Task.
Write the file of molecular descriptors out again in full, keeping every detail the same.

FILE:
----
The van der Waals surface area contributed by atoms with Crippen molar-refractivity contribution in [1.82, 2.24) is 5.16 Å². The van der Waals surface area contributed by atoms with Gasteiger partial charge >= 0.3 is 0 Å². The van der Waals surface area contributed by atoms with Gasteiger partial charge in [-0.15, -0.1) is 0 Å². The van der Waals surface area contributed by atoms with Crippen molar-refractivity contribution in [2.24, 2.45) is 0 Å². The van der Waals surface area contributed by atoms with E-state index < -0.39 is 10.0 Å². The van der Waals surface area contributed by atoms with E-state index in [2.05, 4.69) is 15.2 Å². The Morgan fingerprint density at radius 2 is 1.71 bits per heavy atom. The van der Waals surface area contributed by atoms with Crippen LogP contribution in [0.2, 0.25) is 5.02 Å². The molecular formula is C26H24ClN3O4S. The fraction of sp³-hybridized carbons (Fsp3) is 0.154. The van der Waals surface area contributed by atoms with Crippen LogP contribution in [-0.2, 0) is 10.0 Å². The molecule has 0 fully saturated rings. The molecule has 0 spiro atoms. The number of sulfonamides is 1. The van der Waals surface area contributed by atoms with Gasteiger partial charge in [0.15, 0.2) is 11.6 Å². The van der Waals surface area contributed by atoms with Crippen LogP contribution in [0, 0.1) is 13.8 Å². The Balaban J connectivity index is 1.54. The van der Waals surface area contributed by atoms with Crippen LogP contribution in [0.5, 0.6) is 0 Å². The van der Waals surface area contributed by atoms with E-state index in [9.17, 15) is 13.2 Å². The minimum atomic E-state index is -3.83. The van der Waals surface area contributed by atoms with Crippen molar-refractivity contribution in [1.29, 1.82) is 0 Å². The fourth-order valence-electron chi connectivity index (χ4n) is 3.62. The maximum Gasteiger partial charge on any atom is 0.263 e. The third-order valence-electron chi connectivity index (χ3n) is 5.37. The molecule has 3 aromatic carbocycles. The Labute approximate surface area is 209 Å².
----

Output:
The van der Waals surface area contributed by atoms with Crippen molar-refractivity contribution in [1.82, 2.24) is 5.16 Å². The van der Waals surface area contributed by atoms with Gasteiger partial charge >= 0.3 is 0 Å². The van der Waals surface area contributed by atoms with Gasteiger partial charge in [-0.15, -0.1) is 0 Å². The van der Waals surface area contributed by atoms with Crippen molar-refractivity contribution in [2.24, 2.45) is 0 Å². The van der Waals surface area contributed by atoms with E-state index < -0.39 is 10.0 Å². The van der Waals surface area contributed by atoms with E-state index in [2.05, 4.69) is 15.2 Å². The Morgan fingerprint density at radius 2 is 1.71 bits per heavy atom. The van der Waals surface area contributed by atoms with Crippen LogP contribution in [0.2, 0.25) is 5.02 Å². The molecular formula is C26H24ClN3O4S. The fraction of sp³-hybridized carbons (Fsp3) is 0.154. The van der Waals surface area contributed by atoms with Crippen LogP contribution in [-0.2, 0) is 10.0 Å². The molecule has 0 fully saturated rings. The molecule has 0 spiro atoms. The number of sulfonamides is 1. The van der Waals surface area contributed by atoms with Gasteiger partial charge in [0.15, 0.2) is 11.6 Å². The van der Waals surface area contributed by atoms with Crippen LogP contribution in [0, 0.1) is 13.8 Å². The Balaban J connectivity index is 1.54. The van der Waals surface area contributed by atoms with Crippen LogP contribution in [0.5, 0.6) is 0 Å². The van der Waals surface area contributed by atoms with E-state index in [9.17, 15) is 13.2 Å². The minimum atomic E-state index is -3.83. The van der Waals surface area contributed by atoms with Crippen molar-refractivity contribution in [1.29, 1.82) is 0 Å². The fourth-order valence-electron chi connectivity index (χ4n) is 3.62. The maximum Gasteiger partial charge on any atom is 0.263 e. The third-order valence-electron chi connectivity index (χ3n) is 5.37. The molecule has 3 aromatic carbocycles. The Labute approximate surface area is 209 Å².